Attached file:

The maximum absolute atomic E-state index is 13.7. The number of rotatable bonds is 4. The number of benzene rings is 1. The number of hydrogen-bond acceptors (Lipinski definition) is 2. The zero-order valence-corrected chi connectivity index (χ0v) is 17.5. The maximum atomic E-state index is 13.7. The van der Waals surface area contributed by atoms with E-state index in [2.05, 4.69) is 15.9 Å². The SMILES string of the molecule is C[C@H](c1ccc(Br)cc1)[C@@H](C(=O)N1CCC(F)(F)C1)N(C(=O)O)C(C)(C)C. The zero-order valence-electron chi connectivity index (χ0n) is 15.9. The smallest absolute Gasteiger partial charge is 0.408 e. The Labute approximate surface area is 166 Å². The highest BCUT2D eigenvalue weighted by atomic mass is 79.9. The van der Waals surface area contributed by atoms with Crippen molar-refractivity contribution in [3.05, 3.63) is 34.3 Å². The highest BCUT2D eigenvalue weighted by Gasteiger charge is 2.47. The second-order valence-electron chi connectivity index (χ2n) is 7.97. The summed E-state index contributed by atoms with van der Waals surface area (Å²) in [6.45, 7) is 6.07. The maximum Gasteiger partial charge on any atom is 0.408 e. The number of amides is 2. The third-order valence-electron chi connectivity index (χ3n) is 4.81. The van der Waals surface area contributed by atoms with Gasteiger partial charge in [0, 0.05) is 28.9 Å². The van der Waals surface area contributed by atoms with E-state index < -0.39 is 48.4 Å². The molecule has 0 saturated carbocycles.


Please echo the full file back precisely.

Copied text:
The maximum absolute atomic E-state index is 13.7. The number of rotatable bonds is 4. The number of benzene rings is 1. The number of hydrogen-bond acceptors (Lipinski definition) is 2. The zero-order valence-corrected chi connectivity index (χ0v) is 17.5. The maximum atomic E-state index is 13.7. The van der Waals surface area contributed by atoms with E-state index in [2.05, 4.69) is 15.9 Å². The SMILES string of the molecule is C[C@H](c1ccc(Br)cc1)[C@@H](C(=O)N1CCC(F)(F)C1)N(C(=O)O)C(C)(C)C. The zero-order valence-electron chi connectivity index (χ0n) is 15.9. The smallest absolute Gasteiger partial charge is 0.408 e. The Labute approximate surface area is 166 Å². The highest BCUT2D eigenvalue weighted by atomic mass is 79.9. The van der Waals surface area contributed by atoms with Crippen molar-refractivity contribution in [3.05, 3.63) is 34.3 Å². The highest BCUT2D eigenvalue weighted by Gasteiger charge is 2.47. The second-order valence-electron chi connectivity index (χ2n) is 7.97. The summed E-state index contributed by atoms with van der Waals surface area (Å²) in [6.45, 7) is 6.07. The maximum Gasteiger partial charge on any atom is 0.408 e. The number of amides is 2. The third-order valence-electron chi connectivity index (χ3n) is 4.81. The van der Waals surface area contributed by atoms with Gasteiger partial charge in [0, 0.05) is 28.9 Å². The van der Waals surface area contributed by atoms with E-state index < -0.39 is 48.4 Å². The molecule has 0 saturated carbocycles.